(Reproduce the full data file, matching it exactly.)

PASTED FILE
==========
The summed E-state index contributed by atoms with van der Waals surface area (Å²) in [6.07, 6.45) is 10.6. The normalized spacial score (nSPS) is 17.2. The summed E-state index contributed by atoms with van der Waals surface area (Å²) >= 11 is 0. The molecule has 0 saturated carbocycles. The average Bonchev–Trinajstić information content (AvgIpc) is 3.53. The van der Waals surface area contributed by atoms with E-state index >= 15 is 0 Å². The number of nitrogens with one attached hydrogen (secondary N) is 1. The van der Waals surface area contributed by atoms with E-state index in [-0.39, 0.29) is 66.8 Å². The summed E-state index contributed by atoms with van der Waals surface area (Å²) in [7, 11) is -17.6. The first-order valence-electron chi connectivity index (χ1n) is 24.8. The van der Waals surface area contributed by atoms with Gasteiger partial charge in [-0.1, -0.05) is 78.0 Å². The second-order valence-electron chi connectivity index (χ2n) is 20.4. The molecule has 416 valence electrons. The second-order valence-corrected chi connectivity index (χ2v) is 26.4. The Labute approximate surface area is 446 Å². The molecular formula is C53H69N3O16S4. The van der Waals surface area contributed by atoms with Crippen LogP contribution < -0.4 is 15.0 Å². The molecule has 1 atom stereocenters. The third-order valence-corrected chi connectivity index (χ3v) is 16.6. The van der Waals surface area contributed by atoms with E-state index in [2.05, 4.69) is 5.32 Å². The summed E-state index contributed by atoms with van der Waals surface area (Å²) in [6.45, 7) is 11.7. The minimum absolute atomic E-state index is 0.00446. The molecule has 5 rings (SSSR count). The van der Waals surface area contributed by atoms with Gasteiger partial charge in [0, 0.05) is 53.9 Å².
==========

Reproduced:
The summed E-state index contributed by atoms with van der Waals surface area (Å²) in [6.07, 6.45) is 10.6. The normalized spacial score (nSPS) is 17.2. The summed E-state index contributed by atoms with van der Waals surface area (Å²) >= 11 is 0. The molecule has 0 saturated carbocycles. The average Bonchev–Trinajstić information content (AvgIpc) is 3.53. The van der Waals surface area contributed by atoms with E-state index >= 15 is 0 Å². The number of nitrogens with one attached hydrogen (secondary N) is 1. The van der Waals surface area contributed by atoms with E-state index in [-0.39, 0.29) is 66.8 Å². The summed E-state index contributed by atoms with van der Waals surface area (Å²) in [7, 11) is -17.6. The first-order valence-electron chi connectivity index (χ1n) is 24.8. The van der Waals surface area contributed by atoms with Gasteiger partial charge in [-0.1, -0.05) is 78.0 Å². The second-order valence-electron chi connectivity index (χ2n) is 20.4. The molecule has 416 valence electrons. The second-order valence-corrected chi connectivity index (χ2v) is 26.4. The Labute approximate surface area is 446 Å². The molecular formula is C53H69N3O16S4. The van der Waals surface area contributed by atoms with Crippen LogP contribution < -0.4 is 15.0 Å². The molecule has 1 atom stereocenters. The third-order valence-corrected chi connectivity index (χ3v) is 16.6. The van der Waals surface area contributed by atoms with E-state index in [2.05, 4.69) is 5.32 Å². The summed E-state index contributed by atoms with van der Waals surface area (Å²) in [6.45, 7) is 11.7. The minimum absolute atomic E-state index is 0.00446. The molecule has 5 rings (SSSR count). The van der Waals surface area contributed by atoms with Gasteiger partial charge in [0, 0.05) is 53.9 Å².